There are two very important items to note in our Tensorflow results here. First, we see results very close to the outgoing NVIDIA GeForce RTX 2070 8GB non-Super. Second, we are able to use a batch size of 64 with FP32 on the NVIDIA GeForce RTX 2060 Super because of the 8GB of memory. In contrast, the NVIDIA GeForce RTX 2060 6GB card could only use batch sizes of 16 and 32. That yields an immediate performance increase compounded by the additional compute power. If you are getting your feet wet in deep learning training, we highly suggest the new NVIDIA GeForce RTX 2060 Super 8GB for $50 more.

Next, we are going to look at the NVIDIA GeForce RTX 2060 Super power and temperature tests and then give our final words.

12 COMMENTS

  1. Look at that TensorFlow training performance on pg. 5! That’s an insane upgrade over the Rtx 2060 6G. The Titan Rtxs change the chart’s scale but it’s a huge increase at the low end

  2. “A key reason that we started this series was to answer the cooling question.”
    If the answer to this is your statement about running equal to other cards, that would not seem to be either a strong endorsement nor conclusive.
    Hence I’m curious if it’d be possible to compare the 2060 Super vs. 2070 Blower. From your statement of test setup it appears the chart is single GPU, so perhaps multi-GPU would be closer to real-world. [yeah I know, ‘you guys should go buy 4 of those, a couple of these, some Titans …” etc., and I’ve spent $60k of your money that you don’t have 8]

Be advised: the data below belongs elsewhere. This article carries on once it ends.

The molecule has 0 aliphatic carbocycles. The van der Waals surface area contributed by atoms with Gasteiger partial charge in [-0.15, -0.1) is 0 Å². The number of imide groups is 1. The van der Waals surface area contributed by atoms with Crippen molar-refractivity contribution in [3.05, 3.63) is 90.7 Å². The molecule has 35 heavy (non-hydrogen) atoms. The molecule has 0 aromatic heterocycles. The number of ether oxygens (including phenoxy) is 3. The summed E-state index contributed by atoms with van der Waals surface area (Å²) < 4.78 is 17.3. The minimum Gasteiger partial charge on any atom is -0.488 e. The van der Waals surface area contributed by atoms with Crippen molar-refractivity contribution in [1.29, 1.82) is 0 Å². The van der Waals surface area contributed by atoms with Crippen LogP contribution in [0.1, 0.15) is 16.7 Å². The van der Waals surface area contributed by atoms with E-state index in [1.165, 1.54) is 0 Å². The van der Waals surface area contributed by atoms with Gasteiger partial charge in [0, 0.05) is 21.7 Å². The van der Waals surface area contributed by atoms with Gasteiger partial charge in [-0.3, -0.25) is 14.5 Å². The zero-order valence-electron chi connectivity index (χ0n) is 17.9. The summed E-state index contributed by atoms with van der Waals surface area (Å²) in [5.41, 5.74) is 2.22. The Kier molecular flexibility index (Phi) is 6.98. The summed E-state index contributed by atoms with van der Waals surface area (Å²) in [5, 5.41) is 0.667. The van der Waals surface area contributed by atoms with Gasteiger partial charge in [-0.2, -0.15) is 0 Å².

Remember to use some beefy case fans, or just state what’s being used.

  3. This review was very important to me, ended up demonstrating that the RTX 2060 SUPER is the true entry-level GPU for Machine Learning and Deep Learning. I have the following questions:
    Which manufacturer has the best quality plate, greater durability, greater strength to work for long time under full load?
    Is it possible to downclock this GPU by reducing its frequency? This is important in ML / DL processing that can last for days under full load, so the GPU does not constantly work overloaded, thereby increasing its lifespan and running the processing with more stability.
    Workstation motherboards, in case you have two video cards or an offboard video card and the integrated video processor, such as ASUS Pro WS X570-ACE, ASUS WS C246 PRO, Gigabyte C246-WU4, have in their bios some kind of control in which can I set a card for video driver and another GPU to leave only for ML / DL processing?
    Congratulations on the matter. I hope to briefly review the RTX 2070 SUPER.